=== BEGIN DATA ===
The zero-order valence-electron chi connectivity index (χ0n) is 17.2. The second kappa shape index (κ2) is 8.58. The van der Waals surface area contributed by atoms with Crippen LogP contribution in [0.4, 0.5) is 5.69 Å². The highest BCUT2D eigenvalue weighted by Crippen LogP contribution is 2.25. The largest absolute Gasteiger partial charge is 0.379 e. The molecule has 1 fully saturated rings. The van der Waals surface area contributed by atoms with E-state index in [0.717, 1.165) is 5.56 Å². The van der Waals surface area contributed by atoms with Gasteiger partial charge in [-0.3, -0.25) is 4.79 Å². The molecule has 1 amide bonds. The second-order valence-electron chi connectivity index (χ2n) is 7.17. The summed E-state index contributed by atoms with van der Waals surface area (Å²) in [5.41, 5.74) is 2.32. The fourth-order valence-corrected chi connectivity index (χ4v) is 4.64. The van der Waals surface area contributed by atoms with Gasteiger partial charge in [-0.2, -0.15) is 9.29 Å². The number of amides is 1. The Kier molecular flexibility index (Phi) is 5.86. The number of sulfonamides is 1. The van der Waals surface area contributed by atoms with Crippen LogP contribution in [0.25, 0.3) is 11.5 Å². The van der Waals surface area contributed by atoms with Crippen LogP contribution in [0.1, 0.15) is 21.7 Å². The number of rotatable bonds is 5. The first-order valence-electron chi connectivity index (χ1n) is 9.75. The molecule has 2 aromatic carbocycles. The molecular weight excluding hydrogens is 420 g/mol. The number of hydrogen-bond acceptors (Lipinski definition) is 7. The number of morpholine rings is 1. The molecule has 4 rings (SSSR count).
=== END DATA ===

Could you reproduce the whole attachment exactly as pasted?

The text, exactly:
The zero-order valence-electron chi connectivity index (χ0n) is 17.2. The second kappa shape index (κ2) is 8.58. The van der Waals surface area contributed by atoms with Crippen LogP contribution in [0.4, 0.5) is 5.69 Å². The highest BCUT2D eigenvalue weighted by Crippen LogP contribution is 2.25. The largest absolute Gasteiger partial charge is 0.379 e. The molecule has 1 fully saturated rings. The van der Waals surface area contributed by atoms with E-state index in [0.717, 1.165) is 5.56 Å². The van der Waals surface area contributed by atoms with Gasteiger partial charge in [-0.3, -0.25) is 4.79 Å². The molecule has 1 amide bonds. The second-order valence-electron chi connectivity index (χ2n) is 7.17. The summed E-state index contributed by atoms with van der Waals surface area (Å²) in [5.41, 5.74) is 2.32. The fourth-order valence-corrected chi connectivity index (χ4v) is 4.64. The van der Waals surface area contributed by atoms with Gasteiger partial charge in [-0.2, -0.15) is 9.29 Å². The number of amides is 1. The Kier molecular flexibility index (Phi) is 5.86. The number of sulfonamides is 1. The van der Waals surface area contributed by atoms with Crippen LogP contribution in [0.25, 0.3) is 11.5 Å². The van der Waals surface area contributed by atoms with Crippen LogP contribution in [0.1, 0.15) is 21.7 Å². The number of rotatable bonds is 5. The first-order valence-electron chi connectivity index (χ1n) is 9.75. The molecule has 2 aromatic carbocycles. The molecular weight excluding hydrogens is 420 g/mol. The number of hydrogen-bond acceptors (Lipinski definition) is 7. The number of morpholine rings is 1. The molecule has 4 rings (SSSR count).